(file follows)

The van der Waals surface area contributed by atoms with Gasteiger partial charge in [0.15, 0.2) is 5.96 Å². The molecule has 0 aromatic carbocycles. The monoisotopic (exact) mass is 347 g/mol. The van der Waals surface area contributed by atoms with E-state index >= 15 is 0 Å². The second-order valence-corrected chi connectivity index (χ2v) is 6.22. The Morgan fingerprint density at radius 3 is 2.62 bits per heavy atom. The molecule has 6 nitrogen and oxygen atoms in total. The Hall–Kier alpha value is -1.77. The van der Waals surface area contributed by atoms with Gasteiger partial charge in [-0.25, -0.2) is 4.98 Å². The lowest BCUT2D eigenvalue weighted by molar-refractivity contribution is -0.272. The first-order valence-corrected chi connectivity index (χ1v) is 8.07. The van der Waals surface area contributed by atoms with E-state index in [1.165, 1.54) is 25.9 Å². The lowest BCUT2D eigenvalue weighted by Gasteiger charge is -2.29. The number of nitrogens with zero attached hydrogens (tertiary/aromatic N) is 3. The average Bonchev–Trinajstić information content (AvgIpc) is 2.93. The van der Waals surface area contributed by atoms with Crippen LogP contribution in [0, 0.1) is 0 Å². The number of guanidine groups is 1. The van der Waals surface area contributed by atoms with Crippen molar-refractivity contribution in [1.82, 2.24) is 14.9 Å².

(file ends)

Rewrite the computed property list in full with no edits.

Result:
The van der Waals surface area contributed by atoms with Gasteiger partial charge in [0.15, 0.2) is 5.96 Å². The molecule has 0 aromatic carbocycles. The monoisotopic (exact) mass is 347 g/mol. The van der Waals surface area contributed by atoms with E-state index >= 15 is 0 Å². The second-order valence-corrected chi connectivity index (χ2v) is 6.22. The Morgan fingerprint density at radius 3 is 2.62 bits per heavy atom. The molecule has 6 nitrogen and oxygen atoms in total. The Hall–Kier alpha value is -1.77. The van der Waals surface area contributed by atoms with Gasteiger partial charge in [-0.25, -0.2) is 4.98 Å². The lowest BCUT2D eigenvalue weighted by molar-refractivity contribution is -0.272. The first-order valence-corrected chi connectivity index (χ1v) is 8.07. The van der Waals surface area contributed by atoms with E-state index in [1.165, 1.54) is 25.9 Å². The lowest BCUT2D eigenvalue weighted by Gasteiger charge is -2.29. The number of nitrogens with zero attached hydrogens (tertiary/aromatic N) is 3. The average Bonchev–Trinajstić information content (AvgIpc) is 2.93. The van der Waals surface area contributed by atoms with Crippen LogP contribution in [0, 0.1) is 0 Å². The number of guanidine groups is 1. The van der Waals surface area contributed by atoms with Crippen molar-refractivity contribution in [1.82, 2.24) is 14.9 Å².